J Gross, J Astle
anesthesia, anesthesiology, conscious sedation, critical care medicine, deep sedation, intensive care medicine, midazolam, non anesthesiologists, regional anesthesia, sedation and analgesia, trauma
J Gross, J Astle. Have The ASA Guidelines For Sedation And Analgesia Affected The Practice Of Non Anesthesiologists?. The Internet Journal of Anesthesiology. 2001 Volume 6 Number 1.
Background: In 1996, ASA published Guidelines for Sedation and Analgesia by Non Anesthesiologists which include specific recommendations designed to improve patient safety. The goal of this study was to determine if sedation practices of non anesthesiologists have changed since the publication of the Guidelines. Methods: With IRB approval we mailed surveys (and a copy of the Guidelines) to 280 practitioners of specialties other than anesthesiology where sedation is commonly administered. We chose these individuals at random from directories of medical specialists, sending equal numbers to private and academic practitioners. We asked: (1) If the individuals were previously aware of the Guidelines; (2) Which of 21 Guideline recommendations they followed before their publication in 1996; and (3) Which of these 21 recommendations they follow now. We analyzed the data using one way ANOVA with post hoc binomial tests for proportions when overall significance was detected. P<0.05 indicated significance. Results: We received 34 evaluable responses. From 1996 to 2001, the mean number of recommendations followed increased from 16.6±3.4 to 18.2 ±2.8, ±SD, P<0.05). Fifty six percent of respondents were previously aware of the guidelines; this fraction did not differ between academic and private practitioners. Those who were aware of the guidelines had a slightly greater increase in the number of recommendations followed than those who were not (1.8 vs 1.1, P=NS). Overall, obtaining a pre procedure history and physical, contemporaneous recording of monitored parameters, use of pulse oximetry, and immediate availability of a defibrillator were significantly more common in 2001 than before the guidelines were published in 1996. Conclusions: Although the number of recommendations being followed has increased, we were unable to demonstrate that this was related to previous familiarity with the guidelines. It is particularly encouraging that the use of pulse oximetry has become almost universal, and that the availability of defibrillators has increased to over 90%.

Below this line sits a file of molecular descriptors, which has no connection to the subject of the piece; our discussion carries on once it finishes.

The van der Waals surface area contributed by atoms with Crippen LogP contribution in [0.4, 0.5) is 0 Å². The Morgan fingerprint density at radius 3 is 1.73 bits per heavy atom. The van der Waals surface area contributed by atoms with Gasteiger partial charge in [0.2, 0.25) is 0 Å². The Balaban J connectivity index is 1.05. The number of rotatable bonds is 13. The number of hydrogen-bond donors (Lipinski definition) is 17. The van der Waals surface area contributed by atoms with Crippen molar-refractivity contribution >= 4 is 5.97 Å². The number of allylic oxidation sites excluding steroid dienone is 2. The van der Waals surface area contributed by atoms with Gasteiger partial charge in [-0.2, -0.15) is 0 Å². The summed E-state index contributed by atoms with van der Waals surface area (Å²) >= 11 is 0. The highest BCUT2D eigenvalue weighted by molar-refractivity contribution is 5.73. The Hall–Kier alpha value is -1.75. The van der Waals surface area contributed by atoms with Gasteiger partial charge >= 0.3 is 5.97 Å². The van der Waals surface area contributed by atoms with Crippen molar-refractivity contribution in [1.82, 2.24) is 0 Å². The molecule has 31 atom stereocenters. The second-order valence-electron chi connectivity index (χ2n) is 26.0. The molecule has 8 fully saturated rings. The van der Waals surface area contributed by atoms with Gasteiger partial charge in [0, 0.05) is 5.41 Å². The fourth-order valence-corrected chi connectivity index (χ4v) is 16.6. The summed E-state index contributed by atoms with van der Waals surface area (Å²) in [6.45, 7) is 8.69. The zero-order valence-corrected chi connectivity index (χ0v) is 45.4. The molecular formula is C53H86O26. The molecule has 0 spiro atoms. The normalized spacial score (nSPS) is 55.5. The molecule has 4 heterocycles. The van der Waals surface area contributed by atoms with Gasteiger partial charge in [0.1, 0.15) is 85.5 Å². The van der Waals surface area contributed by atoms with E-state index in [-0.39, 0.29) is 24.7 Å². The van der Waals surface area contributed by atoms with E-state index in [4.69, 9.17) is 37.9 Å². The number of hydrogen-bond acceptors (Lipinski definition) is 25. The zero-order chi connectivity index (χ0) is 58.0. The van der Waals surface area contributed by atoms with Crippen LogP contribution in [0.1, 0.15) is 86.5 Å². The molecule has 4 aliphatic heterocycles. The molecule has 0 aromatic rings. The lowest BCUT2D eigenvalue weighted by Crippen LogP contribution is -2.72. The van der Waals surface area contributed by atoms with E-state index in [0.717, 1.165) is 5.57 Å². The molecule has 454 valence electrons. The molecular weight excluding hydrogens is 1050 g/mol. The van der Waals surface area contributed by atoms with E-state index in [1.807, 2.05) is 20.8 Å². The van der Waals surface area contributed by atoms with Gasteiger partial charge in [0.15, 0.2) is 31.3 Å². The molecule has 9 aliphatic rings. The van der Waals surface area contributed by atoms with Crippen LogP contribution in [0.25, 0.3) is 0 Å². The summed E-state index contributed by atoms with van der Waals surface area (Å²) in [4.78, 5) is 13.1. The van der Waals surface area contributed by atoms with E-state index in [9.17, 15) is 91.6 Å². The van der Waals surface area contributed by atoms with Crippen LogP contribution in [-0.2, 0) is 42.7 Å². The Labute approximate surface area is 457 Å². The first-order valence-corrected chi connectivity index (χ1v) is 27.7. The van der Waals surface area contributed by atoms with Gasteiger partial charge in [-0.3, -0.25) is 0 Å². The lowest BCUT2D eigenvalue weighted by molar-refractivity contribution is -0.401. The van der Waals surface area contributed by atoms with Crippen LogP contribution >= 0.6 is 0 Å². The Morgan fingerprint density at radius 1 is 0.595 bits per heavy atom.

In 1996, the American Society of Anesthesiologists published “Guidelines for Sedation and Analgesia by Non-Anesthesiologists” (1) (the Guidelines). These were designed to help both anesthesiologists and non-anesthesiologists to develop uniform institutional policies for the practice of sedation and analgesia (“conscious sedation”) as recommended by the Joint Commission for Accreditation of Healthcare Organizations. Like the other practice parameters adopted by the A.S.A., these guidelines were developed using evidence-based methodology as recommended by the Agency for Healthcare Policy and Research (2). However, in contrast to all of the other ASA practice parameters which relate to the practice of anesthesiology, these guidelines specifically apply to the practice of non-anesthesiologists. While non-anesthesiologists were involved in their development, both as members of the Task Force and as Expert Consultants, there was no way to predict how the guidelines would be received by those larger community of practitioners whose clinical practices would be directly affected. The goal of the present survey was to determine whether the Guidelines have influenced the practice of sedation and analgesia by non-anesthesiologists.
Materials and Methods
With IRB approval. surveys were sent to 280 non-anesthesiologist practitioners of specialties where sedation and analgesia (conscious sedation) are commonly administered for diagnostic or therapeutic procedures (Table 1). Practitioners were selected at random (by a dice-roll procedure) from the ABMS directory of board certified medical specialists (3) and the American Dental Directory. (4) For each specialty we selected 20 practitioners, half from private practice and the remainder from academic practice. In addition to the survey, each mailing contained a copy of the A.S.A. Guidelines for Sedation and Analgesia by Non-Anesthesiologists (the Guidelines) and a stamped, pre-addressed return envelope.
To establish the demographic characteristics of our respondents, we asked each individual to identify his specialty, practice type (private vs. academic) and the number of patients to whom he/she administers sedation on an annual basis. To determine whether changes in practice were directly related to familiarity with the guidelines, we specifically asked whether respondents were aware of the guidelines before receiving the questionnaire. We then asked a series of yes / no questions relating to the individual recommendations made by the Guidelines. Respondents were asked whether they had followed each recommendation before the Guidelines were published in 1996, and whether they currently follow them (January, 2001). We also asked which medications they had used for sedation before the guidelines were published (1996), and which ones they use at the present time. Finally, we asked about the costs involved in implementing any changes in practice required by the Guidelines.
For each respondent, we determined the total number of practice recommendations which were followed both before publication of the Guidelines and during current practice. Repeated-measures ANOVA determined whether there was a significant change in the number of recommendations followed, as well as whether this change was related to an individual's previous familiarity with the guidelines. If overall significance was present, post-hoc binomial tests of proportions determined the significance of changes in the frequency with which individual recommendations were followed. For contingency tables, we used chi-squared tests. P<0.05 indicated significance.